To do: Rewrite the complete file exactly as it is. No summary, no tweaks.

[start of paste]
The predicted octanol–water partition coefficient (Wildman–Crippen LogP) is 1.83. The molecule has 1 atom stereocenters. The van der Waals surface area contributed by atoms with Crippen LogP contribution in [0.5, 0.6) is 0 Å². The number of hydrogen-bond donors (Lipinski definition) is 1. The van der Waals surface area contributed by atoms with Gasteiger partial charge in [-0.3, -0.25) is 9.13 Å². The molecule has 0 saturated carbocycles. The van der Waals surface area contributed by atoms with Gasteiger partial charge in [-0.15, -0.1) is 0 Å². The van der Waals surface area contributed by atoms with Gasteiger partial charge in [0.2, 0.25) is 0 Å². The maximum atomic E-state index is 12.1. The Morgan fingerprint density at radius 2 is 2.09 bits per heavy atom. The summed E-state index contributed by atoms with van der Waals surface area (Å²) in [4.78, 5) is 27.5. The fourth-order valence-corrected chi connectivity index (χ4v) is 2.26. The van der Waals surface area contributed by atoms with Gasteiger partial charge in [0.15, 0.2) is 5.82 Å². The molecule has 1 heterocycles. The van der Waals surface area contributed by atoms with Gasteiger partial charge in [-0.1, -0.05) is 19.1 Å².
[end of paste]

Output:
The predicted octanol–water partition coefficient (Wildman–Crippen LogP) is 1.83. The molecule has 1 atom stereocenters. The van der Waals surface area contributed by atoms with Crippen LogP contribution in [0.5, 0.6) is 0 Å². The number of hydrogen-bond donors (Lipinski definition) is 1. The van der Waals surface area contributed by atoms with Gasteiger partial charge in [-0.3, -0.25) is 9.13 Å². The molecule has 0 saturated carbocycles. The van der Waals surface area contributed by atoms with Gasteiger partial charge in [-0.15, -0.1) is 0 Å². The van der Waals surface area contributed by atoms with Gasteiger partial charge in [0.2, 0.25) is 0 Å². The maximum atomic E-state index is 12.1. The Morgan fingerprint density at radius 2 is 2.09 bits per heavy atom. The summed E-state index contributed by atoms with van der Waals surface area (Å²) in [4.78, 5) is 27.5. The fourth-order valence-corrected chi connectivity index (χ4v) is 2.26. The van der Waals surface area contributed by atoms with Gasteiger partial charge in [0.15, 0.2) is 5.82 Å². The molecule has 1 heterocycles. The van der Waals surface area contributed by atoms with Gasteiger partial charge in [-0.1, -0.05) is 19.1 Å².